When I first read this article by Dr. Jodi Prinsivalli, I went back and read it again. And again. I always told my late husband, “I’m just a lowly homemaker but…”
Right off the article states the Great Ones have known the secret to happiness for centuries, it’s basic to good mental health, only it’s rarely talked about. The secret? Do Not Be Offended by Others.
I can be a master of this fine art once I understand that every word, action and reaction by another is the total of everything they have experienced in life. How someone responds to me has nothing to do with me, it’s all about them.
A person’s words and actions come from their own defense, their personal fears; their way to survive. It isn’t me that triggers what they say and do; it’s what’s inside of them. And it begins as a child.
My first reaction to others when I’m young is how I will deal with similar situations in the future. In other words, if someone said something mean to me as a child and I became silent and sullen, this will be my reaction as an adult. But…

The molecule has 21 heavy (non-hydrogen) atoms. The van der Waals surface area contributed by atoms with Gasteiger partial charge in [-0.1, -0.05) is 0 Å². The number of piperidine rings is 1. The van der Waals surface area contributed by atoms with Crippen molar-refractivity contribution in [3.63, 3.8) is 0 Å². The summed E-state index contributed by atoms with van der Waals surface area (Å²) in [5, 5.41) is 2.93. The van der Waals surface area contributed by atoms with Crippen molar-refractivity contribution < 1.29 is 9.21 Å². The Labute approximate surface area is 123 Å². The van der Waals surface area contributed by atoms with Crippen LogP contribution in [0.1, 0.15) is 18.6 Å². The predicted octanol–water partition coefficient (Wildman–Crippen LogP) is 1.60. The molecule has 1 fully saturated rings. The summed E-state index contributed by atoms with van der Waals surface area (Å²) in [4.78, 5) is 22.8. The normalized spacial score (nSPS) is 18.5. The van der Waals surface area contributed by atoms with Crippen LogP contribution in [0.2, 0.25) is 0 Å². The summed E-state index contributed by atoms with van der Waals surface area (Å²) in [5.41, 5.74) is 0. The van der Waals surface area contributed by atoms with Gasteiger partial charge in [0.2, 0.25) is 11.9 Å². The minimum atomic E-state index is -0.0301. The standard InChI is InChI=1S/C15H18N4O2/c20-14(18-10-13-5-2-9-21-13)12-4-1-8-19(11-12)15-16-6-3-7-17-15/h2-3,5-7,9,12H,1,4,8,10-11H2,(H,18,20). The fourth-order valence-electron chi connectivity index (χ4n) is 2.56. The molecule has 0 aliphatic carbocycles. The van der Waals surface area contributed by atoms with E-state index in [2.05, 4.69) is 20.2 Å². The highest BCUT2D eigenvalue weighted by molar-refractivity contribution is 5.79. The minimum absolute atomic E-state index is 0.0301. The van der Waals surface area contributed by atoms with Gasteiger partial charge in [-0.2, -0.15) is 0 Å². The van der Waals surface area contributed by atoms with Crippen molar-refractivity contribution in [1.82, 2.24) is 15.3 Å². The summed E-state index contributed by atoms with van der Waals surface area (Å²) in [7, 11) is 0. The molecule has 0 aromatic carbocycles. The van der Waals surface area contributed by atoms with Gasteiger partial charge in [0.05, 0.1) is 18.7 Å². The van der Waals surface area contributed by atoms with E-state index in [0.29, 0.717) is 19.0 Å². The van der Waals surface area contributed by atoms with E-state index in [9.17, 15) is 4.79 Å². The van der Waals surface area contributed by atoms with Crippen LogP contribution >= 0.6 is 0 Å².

If I want things to change, want to live the good life, I need to stay in the spiritual. I need to accept that almost nothing is personal, even painful words and actions from loved ones.
I need to realize that the other person acts and reacts because of the pain they carry inside. The result of what someone suffers may be acting out, harshness, criticism. If I am able to detach rather than be offended, it’s a chance to reach out and make the world a better place.
If I don’t react to hatefulness, there is nowhere for it to go. At this point, I was ready to disregard the article until I read…
I don’t have to be a loved one’s therapist, allow myself to be hurt or taken advantage of; true compassion doesn’t allow harm to oneself. If I accept that nothing is personal, I won’t feel abused. I will realize that my worth is not measured by what someone else says, does, or believes.
The article says the “fine art of not being offended” is one of the many skills of a practical mystic. Though it may take a lifetime of practice, it is truly one of the best kept secrets to a happy life.
My life is content. Still, it’s a challenge not to take what others say and do personally, especially a loved one. Guess I need a lot of practice.
May Your Glass Always Be Half Full